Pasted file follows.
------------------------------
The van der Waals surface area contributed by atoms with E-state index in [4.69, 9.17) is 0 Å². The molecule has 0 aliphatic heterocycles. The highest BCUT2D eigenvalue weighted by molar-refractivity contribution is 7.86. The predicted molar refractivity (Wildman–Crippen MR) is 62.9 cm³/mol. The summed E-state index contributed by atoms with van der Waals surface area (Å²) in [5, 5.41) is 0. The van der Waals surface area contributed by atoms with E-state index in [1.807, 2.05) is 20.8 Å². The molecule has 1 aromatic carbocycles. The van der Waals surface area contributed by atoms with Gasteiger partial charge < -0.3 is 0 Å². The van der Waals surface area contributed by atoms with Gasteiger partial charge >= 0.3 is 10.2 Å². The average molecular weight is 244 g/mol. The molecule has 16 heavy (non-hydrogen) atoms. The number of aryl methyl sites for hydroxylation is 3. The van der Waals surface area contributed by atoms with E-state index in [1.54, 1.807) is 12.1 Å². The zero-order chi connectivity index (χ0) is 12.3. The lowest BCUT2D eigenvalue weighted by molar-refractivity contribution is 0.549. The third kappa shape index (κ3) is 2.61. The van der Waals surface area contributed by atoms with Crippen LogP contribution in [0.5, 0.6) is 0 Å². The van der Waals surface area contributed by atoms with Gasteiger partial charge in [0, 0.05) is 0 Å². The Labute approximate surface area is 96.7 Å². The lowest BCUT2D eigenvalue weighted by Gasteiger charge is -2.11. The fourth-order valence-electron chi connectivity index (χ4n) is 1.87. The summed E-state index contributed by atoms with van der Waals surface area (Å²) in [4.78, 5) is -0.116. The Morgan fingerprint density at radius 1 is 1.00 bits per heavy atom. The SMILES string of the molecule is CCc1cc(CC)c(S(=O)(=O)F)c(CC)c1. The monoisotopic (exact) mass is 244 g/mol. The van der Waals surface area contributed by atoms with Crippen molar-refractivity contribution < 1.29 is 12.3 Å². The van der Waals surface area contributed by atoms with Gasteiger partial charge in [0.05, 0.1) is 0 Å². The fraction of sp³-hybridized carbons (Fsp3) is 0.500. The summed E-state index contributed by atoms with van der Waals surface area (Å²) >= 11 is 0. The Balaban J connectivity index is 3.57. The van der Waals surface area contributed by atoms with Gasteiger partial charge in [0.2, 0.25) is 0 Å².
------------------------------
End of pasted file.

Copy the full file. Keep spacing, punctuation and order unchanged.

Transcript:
The van der Waals surface area contributed by atoms with E-state index in [4.69, 9.17) is 0 Å². The molecule has 0 aliphatic heterocycles. The highest BCUT2D eigenvalue weighted by molar-refractivity contribution is 7.86. The predicted molar refractivity (Wildman–Crippen MR) is 62.9 cm³/mol. The summed E-state index contributed by atoms with van der Waals surface area (Å²) in [5, 5.41) is 0. The van der Waals surface area contributed by atoms with E-state index in [1.807, 2.05) is 20.8 Å². The molecule has 1 aromatic carbocycles. The van der Waals surface area contributed by atoms with Gasteiger partial charge < -0.3 is 0 Å². The van der Waals surface area contributed by atoms with Gasteiger partial charge >= 0.3 is 10.2 Å². The average molecular weight is 244 g/mol. The molecule has 16 heavy (non-hydrogen) atoms. The number of aryl methyl sites for hydroxylation is 3. The van der Waals surface area contributed by atoms with E-state index in [1.54, 1.807) is 12.1 Å². The zero-order chi connectivity index (χ0) is 12.3. The lowest BCUT2D eigenvalue weighted by molar-refractivity contribution is 0.549. The third kappa shape index (κ3) is 2.61. The van der Waals surface area contributed by atoms with Crippen LogP contribution in [0.5, 0.6) is 0 Å². The van der Waals surface area contributed by atoms with Gasteiger partial charge in [0, 0.05) is 0 Å². The Labute approximate surface area is 96.7 Å². The lowest BCUT2D eigenvalue weighted by Gasteiger charge is -2.11. The fourth-order valence-electron chi connectivity index (χ4n) is 1.87. The summed E-state index contributed by atoms with van der Waals surface area (Å²) in [4.78, 5) is -0.116. The Morgan fingerprint density at radius 1 is 1.00 bits per heavy atom. The SMILES string of the molecule is CCc1cc(CC)c(S(=O)(=O)F)c(CC)c1. The monoisotopic (exact) mass is 244 g/mol. The van der Waals surface area contributed by atoms with Crippen molar-refractivity contribution < 1.29 is 12.3 Å². The van der Waals surface area contributed by atoms with Gasteiger partial charge in [0.05, 0.1) is 0 Å². The fraction of sp³-hybridized carbons (Fsp3) is 0.500. The summed E-state index contributed by atoms with van der Waals surface area (Å²) >= 11 is 0. The Balaban J connectivity index is 3.57. The van der Waals surface area contributed by atoms with Gasteiger partial charge in [0.2, 0.25) is 0 Å².